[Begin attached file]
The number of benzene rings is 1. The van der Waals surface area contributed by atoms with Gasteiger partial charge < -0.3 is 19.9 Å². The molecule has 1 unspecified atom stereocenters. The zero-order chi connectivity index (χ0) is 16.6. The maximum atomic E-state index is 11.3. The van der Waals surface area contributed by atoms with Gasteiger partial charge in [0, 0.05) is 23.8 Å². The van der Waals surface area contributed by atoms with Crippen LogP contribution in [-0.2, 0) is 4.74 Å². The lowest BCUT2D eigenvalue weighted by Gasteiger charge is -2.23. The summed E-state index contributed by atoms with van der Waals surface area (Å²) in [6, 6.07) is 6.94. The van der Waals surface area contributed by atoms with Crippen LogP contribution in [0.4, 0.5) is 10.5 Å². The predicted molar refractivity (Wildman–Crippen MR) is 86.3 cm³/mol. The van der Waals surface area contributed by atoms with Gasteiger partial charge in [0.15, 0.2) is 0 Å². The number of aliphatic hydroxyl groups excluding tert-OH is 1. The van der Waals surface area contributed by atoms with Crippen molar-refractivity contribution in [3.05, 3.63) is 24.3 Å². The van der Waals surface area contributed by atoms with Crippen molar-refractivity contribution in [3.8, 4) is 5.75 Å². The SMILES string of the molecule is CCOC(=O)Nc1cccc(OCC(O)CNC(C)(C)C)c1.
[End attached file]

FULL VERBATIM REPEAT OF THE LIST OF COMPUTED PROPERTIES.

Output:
The number of benzene rings is 1. The van der Waals surface area contributed by atoms with Gasteiger partial charge < -0.3 is 19.9 Å². The molecule has 1 unspecified atom stereocenters. The zero-order chi connectivity index (χ0) is 16.6. The maximum atomic E-state index is 11.3. The van der Waals surface area contributed by atoms with Gasteiger partial charge in [0, 0.05) is 23.8 Å². The van der Waals surface area contributed by atoms with Crippen LogP contribution in [-0.2, 0) is 4.74 Å². The lowest BCUT2D eigenvalue weighted by Gasteiger charge is -2.23. The summed E-state index contributed by atoms with van der Waals surface area (Å²) in [6, 6.07) is 6.94. The van der Waals surface area contributed by atoms with Crippen LogP contribution in [0.4, 0.5) is 10.5 Å². The predicted molar refractivity (Wildman–Crippen MR) is 86.3 cm³/mol. The van der Waals surface area contributed by atoms with Gasteiger partial charge in [0.15, 0.2) is 0 Å². The number of aliphatic hydroxyl groups excluding tert-OH is 1. The van der Waals surface area contributed by atoms with Crippen molar-refractivity contribution in [3.05, 3.63) is 24.3 Å². The van der Waals surface area contributed by atoms with Crippen molar-refractivity contribution in [3.8, 4) is 5.75 Å². The SMILES string of the molecule is CCOC(=O)Nc1cccc(OCC(O)CNC(C)(C)C)c1.